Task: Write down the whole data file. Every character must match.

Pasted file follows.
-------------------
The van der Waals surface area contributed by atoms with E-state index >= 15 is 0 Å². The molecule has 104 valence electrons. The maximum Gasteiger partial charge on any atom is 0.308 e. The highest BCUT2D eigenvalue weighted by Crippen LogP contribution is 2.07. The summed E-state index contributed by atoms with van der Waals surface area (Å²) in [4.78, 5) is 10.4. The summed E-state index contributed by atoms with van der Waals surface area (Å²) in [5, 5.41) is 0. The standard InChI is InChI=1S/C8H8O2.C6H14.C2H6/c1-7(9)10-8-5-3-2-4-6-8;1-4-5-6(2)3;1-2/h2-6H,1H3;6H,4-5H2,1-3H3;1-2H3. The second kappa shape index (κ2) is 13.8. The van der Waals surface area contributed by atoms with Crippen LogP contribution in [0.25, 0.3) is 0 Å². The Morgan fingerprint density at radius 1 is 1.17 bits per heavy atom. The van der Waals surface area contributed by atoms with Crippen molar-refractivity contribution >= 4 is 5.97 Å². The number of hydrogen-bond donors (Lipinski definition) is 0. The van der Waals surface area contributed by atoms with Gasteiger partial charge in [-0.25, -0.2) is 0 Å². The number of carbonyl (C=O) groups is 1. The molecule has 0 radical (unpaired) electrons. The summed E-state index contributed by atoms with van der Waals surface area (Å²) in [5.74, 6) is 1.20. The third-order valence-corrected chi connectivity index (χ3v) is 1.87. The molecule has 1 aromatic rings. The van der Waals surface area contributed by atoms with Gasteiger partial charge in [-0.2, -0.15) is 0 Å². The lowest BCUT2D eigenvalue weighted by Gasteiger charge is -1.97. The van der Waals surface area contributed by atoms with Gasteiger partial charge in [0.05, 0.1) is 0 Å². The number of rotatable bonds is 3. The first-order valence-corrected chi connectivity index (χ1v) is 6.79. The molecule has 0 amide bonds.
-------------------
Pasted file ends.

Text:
The van der Waals surface area contributed by atoms with E-state index >= 15 is 0 Å². The molecule has 104 valence electrons. The maximum Gasteiger partial charge on any atom is 0.308 e. The highest BCUT2D eigenvalue weighted by Crippen LogP contribution is 2.07. The summed E-state index contributed by atoms with van der Waals surface area (Å²) in [4.78, 5) is 10.4. The summed E-state index contributed by atoms with van der Waals surface area (Å²) in [5, 5.41) is 0. The standard InChI is InChI=1S/C8H8O2.C6H14.C2H6/c1-7(9)10-8-5-3-2-4-6-8;1-4-5-6(2)3;1-2/h2-6H,1H3;6H,4-5H2,1-3H3;1-2H3. The second kappa shape index (κ2) is 13.8. The van der Waals surface area contributed by atoms with Crippen LogP contribution in [0.25, 0.3) is 0 Å². The Morgan fingerprint density at radius 1 is 1.17 bits per heavy atom. The van der Waals surface area contributed by atoms with Crippen molar-refractivity contribution >= 4 is 5.97 Å². The number of hydrogen-bond donors (Lipinski definition) is 0. The van der Waals surface area contributed by atoms with Gasteiger partial charge in [-0.25, -0.2) is 0 Å². The number of carbonyl (C=O) groups is 1. The molecule has 0 radical (unpaired) electrons. The summed E-state index contributed by atoms with van der Waals surface area (Å²) in [5.74, 6) is 1.20. The third-order valence-corrected chi connectivity index (χ3v) is 1.87. The molecule has 1 aromatic rings. The van der Waals surface area contributed by atoms with Gasteiger partial charge in [-0.2, -0.15) is 0 Å². The lowest BCUT2D eigenvalue weighted by Gasteiger charge is -1.97. The van der Waals surface area contributed by atoms with Gasteiger partial charge in [0.05, 0.1) is 0 Å². The number of rotatable bonds is 3. The first-order valence-corrected chi connectivity index (χ1v) is 6.79. The molecule has 0 amide bonds.